VG:  I understand that your single, Heart break Coverup, made it onto the Canada Singles Top 100 chart.  What do you think made this song so popular or stand out from other artists?

Heartbreak Coverup is definitely one of the more original songs on the new album. It has a killer hook, and the chorus is really SUNG. Not to take away from other artists but in pop music nowadays there is a lack of real singing out there. There has only been a handful of artists who really push their voices above and beyond what you normally hear. One great example is Bruno Mars. He really goes for it, and that was something I wanted to do this time around. Playing it safe gets boring…and in Heartbreak Coverup, right from the opening note, the song soars. People have short attention spans nowadays, so you gotta give them the goods fast.

VG: For me, the lyrics of Heartbreak Coverup really captures the feeling of sadness and despair when someone you love is no longer part of your life. What life experiences did you draw from when you co- wrote this song?

JL: Heartbreak is all about the wrong, but often necessary ways to TRY and get over
someone you’ve lost. I’ve had lots of experience there. You’re supposed to learn
from breakups, but so many of us seem to fall back into bad habits as a result of
those blinders that love and subsequent breakups can cause.

VG: What is the nicest thing a fan has ever done or said to you?

JL: I had one fan that had come out to a few shows when I was touring for the first album who had really connected with a charity I run called “The Big Picture Project”. It’s a cause I started after travelling to Kenya and helping build a school. “The Big Picture Project” focuses on spreading awareness about our ability to make changes in other people’s lives for next to nothing. Sometimes all it takes is getting the word out. This one particular girl started a micro business making bracelets and raised a bunch of money for the school in Africa. Her contribution alone made it possible to buy food and books for the children. It’s something that may have not been done directly for me, but I felt as though I’d really been able to reach someone, and as the cause focuses on, make a tangible change through this awareness.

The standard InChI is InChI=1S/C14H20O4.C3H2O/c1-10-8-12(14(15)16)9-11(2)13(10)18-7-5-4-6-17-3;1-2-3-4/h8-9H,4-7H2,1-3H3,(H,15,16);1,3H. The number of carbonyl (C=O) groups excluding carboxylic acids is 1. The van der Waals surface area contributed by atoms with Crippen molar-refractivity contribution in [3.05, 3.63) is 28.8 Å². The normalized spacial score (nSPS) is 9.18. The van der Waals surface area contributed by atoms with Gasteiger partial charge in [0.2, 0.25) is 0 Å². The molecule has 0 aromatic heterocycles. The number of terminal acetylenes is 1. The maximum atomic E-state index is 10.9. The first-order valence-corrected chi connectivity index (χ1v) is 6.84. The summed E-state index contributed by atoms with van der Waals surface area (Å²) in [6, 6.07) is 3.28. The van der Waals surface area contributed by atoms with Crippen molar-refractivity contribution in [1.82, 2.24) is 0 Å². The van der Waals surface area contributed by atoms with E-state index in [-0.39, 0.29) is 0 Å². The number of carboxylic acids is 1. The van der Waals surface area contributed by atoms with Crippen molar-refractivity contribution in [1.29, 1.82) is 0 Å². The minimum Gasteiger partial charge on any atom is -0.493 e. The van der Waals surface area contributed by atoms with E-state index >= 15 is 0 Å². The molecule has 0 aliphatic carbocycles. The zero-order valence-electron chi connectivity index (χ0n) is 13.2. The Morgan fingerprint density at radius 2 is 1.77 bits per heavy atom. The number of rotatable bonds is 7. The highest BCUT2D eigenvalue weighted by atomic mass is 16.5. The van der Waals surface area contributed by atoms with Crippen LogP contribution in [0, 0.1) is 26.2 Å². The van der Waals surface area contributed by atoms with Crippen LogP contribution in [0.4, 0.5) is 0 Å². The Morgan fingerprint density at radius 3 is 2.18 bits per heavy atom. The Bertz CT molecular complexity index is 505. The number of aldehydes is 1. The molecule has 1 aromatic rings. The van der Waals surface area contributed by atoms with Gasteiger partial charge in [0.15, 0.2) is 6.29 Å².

VG: Do you think the internet has made it easier or more difficult for people to break into the industry?

JL:  Definitely easier. Social media is changing our business everyday. There are so many outlets to showcase yourself now and be heard. You could argue that with so many outlets and so many people it’s harder to be noticed, but people have an eye and ear for talent, and the real goods are always easier to spot. The so-called cream always rises to the top.

VG: Is there any advice you can give to artists who are trying to make it in the music industry? Don’t give up, and while you’re busy sticking to your dreams and continuing to believe in yourself, even when people tell you “no “, practice a lot. There are some people with innate talent, sure, but it takes those 10,000 hours to be a true professional at anything. Time and patience heal all wounds; they also make dreams come true.

Download Jesse’s new album at: